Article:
brachiocephalic vein

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Related to brachiocephalic vein: brachiocephalic artery
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  • noun

Synonyms for brachiocephalic vein

veins formed by the union of the internal jugular and subclavian veins

Based on WordNet 3.0, Farlex clipart collection. © 2003-2012 Princeton University, Farlex Inc.
References in periodicals archive ?
The gland was supplied by superior thyroid artery and venous drained away via left brachiocephalic vein. Type II of thyroid gland abnormality was founded one case, characterized by thyroid gland with right lobe, left lobe, isthmus and levator glandulae thyroideae was also observed in a female body as shown in Figure 1G.
Pesa, "Central venous catheter placement in the left internal jugular vein complicated by perforation of the left brachiocephalic vein and massive hemothorax: a case report," A&A Case Reports, vol.
There is no right-sided SVC and patients present with a CXR with a noticeably small mediastinal shadow (right SVC absent) Type III Abnormal anatomy with a right- and a let-sided SVC Type IIIa The let brachiocephalic vein, connecting let and right SVC, is present Type IIIb The brachiocephalic vein is missing and consequently the connection between the two SVC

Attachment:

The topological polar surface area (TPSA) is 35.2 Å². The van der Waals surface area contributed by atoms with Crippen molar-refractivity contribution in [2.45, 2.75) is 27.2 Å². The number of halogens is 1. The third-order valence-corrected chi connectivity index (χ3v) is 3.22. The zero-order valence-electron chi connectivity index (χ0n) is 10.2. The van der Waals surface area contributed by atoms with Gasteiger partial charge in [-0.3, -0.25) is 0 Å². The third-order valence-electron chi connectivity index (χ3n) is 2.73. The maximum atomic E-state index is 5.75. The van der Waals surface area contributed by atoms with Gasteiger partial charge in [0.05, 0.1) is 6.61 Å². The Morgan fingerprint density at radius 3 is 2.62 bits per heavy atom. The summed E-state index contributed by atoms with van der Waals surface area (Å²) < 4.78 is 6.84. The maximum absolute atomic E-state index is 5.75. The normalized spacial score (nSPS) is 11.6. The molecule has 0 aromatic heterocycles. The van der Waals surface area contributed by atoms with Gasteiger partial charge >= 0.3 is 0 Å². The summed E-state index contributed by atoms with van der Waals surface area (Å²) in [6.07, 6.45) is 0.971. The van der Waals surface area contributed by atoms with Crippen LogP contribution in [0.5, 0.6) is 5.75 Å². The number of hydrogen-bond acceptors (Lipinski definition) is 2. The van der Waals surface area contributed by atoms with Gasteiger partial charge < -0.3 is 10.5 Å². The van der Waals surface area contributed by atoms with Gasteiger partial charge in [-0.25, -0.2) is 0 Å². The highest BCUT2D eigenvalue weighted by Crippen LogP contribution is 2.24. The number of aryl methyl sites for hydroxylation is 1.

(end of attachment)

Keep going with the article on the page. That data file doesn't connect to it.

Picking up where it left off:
It shows the right and left internal jugular vein (RIJV and LIJV), right and left external jugular vein (REJV and LEJV), right and left supraclavicular (RSC and LSC) branches of cephalic vein, right and left cephalic vein (RCV and LCV), right and left infraclavicular (RIC and LIC) branch of cephalic vein, right and left axillary veins (RAV and LAV), right and left brachiocephalic vein (RBC and LBC), superior vena cava (SVC), aorta (A), deltoid muscle (D), and pectoral major muscle (P).
We are probably the first to report brachiocephalic vein thrombosis, due to mediastinal pseudocyst.
This case report aims to report pneumomediastinum after unsuccessful right brachiocephalic vein thrombectomy mimicking a STEMI.
Caption: Figure 3: Schematic illustration of the anatomy of the CVL inserted accidentally in an anomalous pulmonary vein connected to the right atrium via the brachiocephalic vein.
This metastasis was invading the proximal region of the left brachiocephalic vein with a progressive intravascular growing that filled and expanded the superior vena cava (SVC).
The subclavian vein does not cross the interscalene triangle but runs beneath the anterior scalene before joining the internal jugular vein to form the brachiocephalic vein [1].
The superior vena cava, brachiocephalic vein, and internal mammary vein were all located in the upper mediastinum (Figure 2(c)).
Triplex color doppler study revealed complete thrombosis of right internal jugular vein, right proximal brachiocephalic vein with partial thrombosis in right subclavian vein.
Subsequently, Doppler ultrasonography (USG) of neck was advised to find the cause of SVC syndrome, which revealed intraluminal thrombus in the right internal jugular, right subclavian and visualised extent of right brachiocephalic vein with no significant flow (figure 4)
It usually arises from medium-sized or large veins (e.g., the superior vena cava, azygous vein, and left brachiocephalic vein).
There was narrowing at the junction of left brachiocephalic vein just before it drained into the superior vena cava (SVC) (Figure 1).